Since 2018, Classic Shell has been developed as an open source program under the name Open-Shell.[7] Open-Shell has remained functionally similar to Classic Shell, but it has added some small features and addressed several bugs, many caused by new versions of Windows. Some of the changes in Open-Shell include:

Like Classic Shell, Open-Shell is released under the MIT License.[15] The latest stable version dates from 16 Aug 2023.[16]


Classic Shell was a fairly popular interface enhancement in the Windows 7 life cycle but became much more widely used after the release and negative reception of Windows 8 (with its lack of a Start menu).[17]

It has seen coverage in such publications as Lifehacker,[18] Neowin,[4] Ghacks,[19] ZDNet,[20] PC World,[21] TechRepublic,[22] MakeUseOf,[23] and Betanews.[24]

See also


  1. ^ a b "Classic Shell". Retrieved 19 January 2014.
  2. ^ Beltchev, Ivo (29 November 2009). "Classic Shell". Code Project. Retrieved 20 September 2015.
  3. ^ a b c "Classic Shell: FAQ". Retrieved 20 September 2015.
  4. ^ a b Tyler Holman (11 April 2012). "Classic Shell brings Classic Start Menu to Windows 8". Neowin. Retrieved 20 September 2015.
  5. ^ Ivo Beltchev. "Download Statistics: All Files". SourceForge. Archived from the original on 2016-12-21. Retrieved 20 September 2015.
  6. ^ Classic Shell page at FossHub showing downloads
  7. ^ a b Welcome to Open-Shell | Classic Shell Reborn.
  8. ^ "Classic Shell: Translations". Retrieved 20 September 2015.
  9. ^ "Start Menu Skinning". Retrieved 20 September 2015.
  10. ^ Kevin Purdy (1 July 2010). "Restore Windows' One-Folder-Up Arrow with Classic Shell". Lifehacker. Retrieved 20 September 2015.
  11. ^ John Callaham (20 May 2013). "Interview: We chat with the creator of Classic Shell". Neowin. Retrieved 20 September 2015.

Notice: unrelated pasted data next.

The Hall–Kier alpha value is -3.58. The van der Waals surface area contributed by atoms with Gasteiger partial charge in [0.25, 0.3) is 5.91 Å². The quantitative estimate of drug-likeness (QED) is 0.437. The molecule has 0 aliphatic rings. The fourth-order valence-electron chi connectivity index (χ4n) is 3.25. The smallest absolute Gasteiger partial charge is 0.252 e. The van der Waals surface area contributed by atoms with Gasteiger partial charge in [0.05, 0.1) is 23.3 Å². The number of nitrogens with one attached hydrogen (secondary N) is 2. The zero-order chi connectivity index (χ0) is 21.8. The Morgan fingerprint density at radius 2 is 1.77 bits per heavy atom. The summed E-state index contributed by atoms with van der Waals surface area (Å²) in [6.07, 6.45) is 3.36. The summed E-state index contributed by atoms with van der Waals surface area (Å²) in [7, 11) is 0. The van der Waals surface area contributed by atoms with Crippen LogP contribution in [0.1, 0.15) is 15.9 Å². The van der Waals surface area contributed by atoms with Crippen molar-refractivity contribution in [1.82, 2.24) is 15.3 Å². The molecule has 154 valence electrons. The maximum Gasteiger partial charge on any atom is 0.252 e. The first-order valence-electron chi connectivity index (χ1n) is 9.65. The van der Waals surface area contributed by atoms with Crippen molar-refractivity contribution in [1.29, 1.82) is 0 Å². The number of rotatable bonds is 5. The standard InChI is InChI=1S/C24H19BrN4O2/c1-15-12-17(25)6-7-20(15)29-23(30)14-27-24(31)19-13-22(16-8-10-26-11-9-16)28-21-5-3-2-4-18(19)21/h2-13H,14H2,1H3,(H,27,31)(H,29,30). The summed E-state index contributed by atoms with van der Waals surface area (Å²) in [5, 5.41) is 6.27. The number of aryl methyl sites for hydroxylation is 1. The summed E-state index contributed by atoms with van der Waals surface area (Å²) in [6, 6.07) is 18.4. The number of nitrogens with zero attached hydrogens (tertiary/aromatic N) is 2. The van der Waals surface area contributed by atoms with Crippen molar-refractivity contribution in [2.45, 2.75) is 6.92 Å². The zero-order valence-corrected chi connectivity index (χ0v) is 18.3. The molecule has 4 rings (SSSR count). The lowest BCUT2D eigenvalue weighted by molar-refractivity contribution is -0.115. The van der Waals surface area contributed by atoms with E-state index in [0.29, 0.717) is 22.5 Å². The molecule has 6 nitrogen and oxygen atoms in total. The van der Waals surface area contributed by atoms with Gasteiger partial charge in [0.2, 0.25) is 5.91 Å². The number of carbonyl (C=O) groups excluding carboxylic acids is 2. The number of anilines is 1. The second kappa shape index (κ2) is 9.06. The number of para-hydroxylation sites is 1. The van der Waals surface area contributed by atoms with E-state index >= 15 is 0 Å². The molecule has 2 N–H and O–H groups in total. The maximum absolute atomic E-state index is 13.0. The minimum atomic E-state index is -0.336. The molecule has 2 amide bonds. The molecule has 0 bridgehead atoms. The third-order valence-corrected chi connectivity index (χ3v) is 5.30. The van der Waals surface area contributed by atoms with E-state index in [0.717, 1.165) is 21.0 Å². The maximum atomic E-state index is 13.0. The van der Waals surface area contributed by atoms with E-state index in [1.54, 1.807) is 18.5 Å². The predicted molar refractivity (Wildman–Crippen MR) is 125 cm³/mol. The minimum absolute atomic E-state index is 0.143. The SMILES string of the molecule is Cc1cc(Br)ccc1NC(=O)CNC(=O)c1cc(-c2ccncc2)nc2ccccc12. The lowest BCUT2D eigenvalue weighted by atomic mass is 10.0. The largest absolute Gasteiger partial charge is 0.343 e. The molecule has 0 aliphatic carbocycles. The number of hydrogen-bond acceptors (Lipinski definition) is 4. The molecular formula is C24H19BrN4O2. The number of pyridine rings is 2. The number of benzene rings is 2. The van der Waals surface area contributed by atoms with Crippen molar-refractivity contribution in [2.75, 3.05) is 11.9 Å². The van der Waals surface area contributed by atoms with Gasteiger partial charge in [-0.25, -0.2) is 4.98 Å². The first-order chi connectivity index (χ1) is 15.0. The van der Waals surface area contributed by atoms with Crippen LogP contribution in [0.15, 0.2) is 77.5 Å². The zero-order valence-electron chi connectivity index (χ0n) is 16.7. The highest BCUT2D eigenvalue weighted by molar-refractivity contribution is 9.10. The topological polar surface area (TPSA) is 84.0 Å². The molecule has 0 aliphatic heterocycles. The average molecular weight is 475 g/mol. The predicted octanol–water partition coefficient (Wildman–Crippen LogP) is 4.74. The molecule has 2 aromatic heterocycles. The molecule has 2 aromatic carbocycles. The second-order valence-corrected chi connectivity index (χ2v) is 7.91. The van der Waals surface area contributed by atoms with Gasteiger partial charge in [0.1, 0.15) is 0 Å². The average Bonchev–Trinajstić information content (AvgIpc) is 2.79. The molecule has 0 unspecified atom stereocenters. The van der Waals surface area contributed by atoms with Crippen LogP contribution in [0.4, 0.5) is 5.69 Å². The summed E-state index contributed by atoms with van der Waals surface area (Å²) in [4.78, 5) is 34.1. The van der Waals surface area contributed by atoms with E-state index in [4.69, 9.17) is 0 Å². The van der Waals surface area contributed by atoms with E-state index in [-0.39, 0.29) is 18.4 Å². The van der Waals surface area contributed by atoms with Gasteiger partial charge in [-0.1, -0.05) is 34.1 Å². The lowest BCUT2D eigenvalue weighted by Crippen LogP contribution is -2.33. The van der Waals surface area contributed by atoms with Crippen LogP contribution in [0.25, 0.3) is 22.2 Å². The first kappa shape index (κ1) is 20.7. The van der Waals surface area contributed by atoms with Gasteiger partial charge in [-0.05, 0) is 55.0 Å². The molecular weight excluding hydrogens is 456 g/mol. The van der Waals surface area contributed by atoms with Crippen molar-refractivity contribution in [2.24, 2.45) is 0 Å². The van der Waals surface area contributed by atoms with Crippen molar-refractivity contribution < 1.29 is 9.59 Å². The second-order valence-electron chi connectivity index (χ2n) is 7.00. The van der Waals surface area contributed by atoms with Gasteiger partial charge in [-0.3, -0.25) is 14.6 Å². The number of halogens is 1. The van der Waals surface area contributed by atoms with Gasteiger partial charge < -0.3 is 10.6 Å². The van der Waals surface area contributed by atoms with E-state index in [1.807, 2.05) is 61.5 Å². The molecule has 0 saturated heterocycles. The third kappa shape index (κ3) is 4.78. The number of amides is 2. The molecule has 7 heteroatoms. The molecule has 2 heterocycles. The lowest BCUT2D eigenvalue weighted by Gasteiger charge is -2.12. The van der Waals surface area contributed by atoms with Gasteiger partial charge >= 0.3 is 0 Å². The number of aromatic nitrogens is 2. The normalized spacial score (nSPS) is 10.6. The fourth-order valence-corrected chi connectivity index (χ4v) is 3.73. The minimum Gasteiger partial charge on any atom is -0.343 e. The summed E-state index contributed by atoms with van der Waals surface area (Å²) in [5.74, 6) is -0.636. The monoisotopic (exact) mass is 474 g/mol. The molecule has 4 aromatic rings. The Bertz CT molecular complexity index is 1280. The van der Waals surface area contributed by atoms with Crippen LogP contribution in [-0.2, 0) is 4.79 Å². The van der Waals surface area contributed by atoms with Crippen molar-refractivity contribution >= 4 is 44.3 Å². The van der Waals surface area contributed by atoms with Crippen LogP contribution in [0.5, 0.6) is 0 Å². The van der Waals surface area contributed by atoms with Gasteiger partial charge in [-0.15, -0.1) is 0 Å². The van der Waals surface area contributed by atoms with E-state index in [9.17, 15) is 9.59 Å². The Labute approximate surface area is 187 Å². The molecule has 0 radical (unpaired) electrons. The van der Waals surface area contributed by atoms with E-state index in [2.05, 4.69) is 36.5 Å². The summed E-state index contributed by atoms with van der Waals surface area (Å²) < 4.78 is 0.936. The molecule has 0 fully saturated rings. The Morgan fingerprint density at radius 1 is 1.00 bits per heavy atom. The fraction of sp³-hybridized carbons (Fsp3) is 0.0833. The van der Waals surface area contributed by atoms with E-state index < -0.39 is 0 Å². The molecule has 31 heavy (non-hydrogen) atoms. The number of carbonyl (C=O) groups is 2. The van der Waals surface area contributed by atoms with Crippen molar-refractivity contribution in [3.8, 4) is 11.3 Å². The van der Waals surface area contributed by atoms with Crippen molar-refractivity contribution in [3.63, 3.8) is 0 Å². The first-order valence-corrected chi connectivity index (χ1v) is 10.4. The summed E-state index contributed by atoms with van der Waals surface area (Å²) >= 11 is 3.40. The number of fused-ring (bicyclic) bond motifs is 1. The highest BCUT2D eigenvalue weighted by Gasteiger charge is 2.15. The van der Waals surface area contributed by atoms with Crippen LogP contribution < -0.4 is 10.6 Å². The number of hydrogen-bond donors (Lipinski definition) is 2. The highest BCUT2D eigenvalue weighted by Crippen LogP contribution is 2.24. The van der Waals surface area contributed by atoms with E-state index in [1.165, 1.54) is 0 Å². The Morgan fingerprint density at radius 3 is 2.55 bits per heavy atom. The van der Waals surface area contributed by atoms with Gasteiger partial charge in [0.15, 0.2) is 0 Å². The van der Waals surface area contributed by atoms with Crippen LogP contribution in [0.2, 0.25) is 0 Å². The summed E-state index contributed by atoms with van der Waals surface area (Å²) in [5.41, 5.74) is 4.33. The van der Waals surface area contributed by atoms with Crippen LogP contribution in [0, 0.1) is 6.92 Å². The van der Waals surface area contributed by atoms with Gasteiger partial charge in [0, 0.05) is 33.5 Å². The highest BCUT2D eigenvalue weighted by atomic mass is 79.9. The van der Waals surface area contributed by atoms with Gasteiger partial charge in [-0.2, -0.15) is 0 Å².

12. ^ "Classic Shell: FAQ". Retrieved 20 September 2015.
  13. ^ "Classic Shell: History". Retrieved 20 September 2015.
  14. ^ Classic Shell no longer in development. Source code released
  15. ^ "Open-Shell". GitHub.
  16. ^ Github release page
  17. ^ John Callaham (11 May 2013). "Classic Shell sees 4.3 million downloads since Windows 8 launch". Neowin. Retrieved 20 September 2015.
  18. ^ Whitson Gordon (26 October 2012). "How to Bring the Start Menu Back in Windows 8". Lifehacker. Retrieved 20 September 2015.
  19. ^ Martin Brinkmann (2 April 2012). "Classic Shell Adds A Start Menu Back To Windows 8". gHacks Technology News. Retrieved 20 September 2015.
  20. ^ Adrian Kingsley-Hughes (13 December 2012). "Two must-have downloads that make Windows 8 more bearable". ZDNet. Retrieved 20 September 2015.
  21. ^ Erez Zukerman (31 January 2013). "Review: Classic Shell brings the Start menu to Windows 8 for free". PCWorld. Retrieved 20 September 2015.
  22. ^ Greg Shultz (2 February 2010). "Put the Classic Start menu in Windows 7 with Classic Shell". TechRepublic. Retrieved 20 September 2015.
  23. ^ Justin Pot (7 February 2013). "Make Windows 8 Suck Less With Classic Shell". MakeUseOf. Retrieved 20 September 2015.
  24. ^ Mike Williams (9 January 2012). "Give Windows 7 the XP makeover with Classic Shell 3.3". BetaNews. Retrieved 20 September 2015.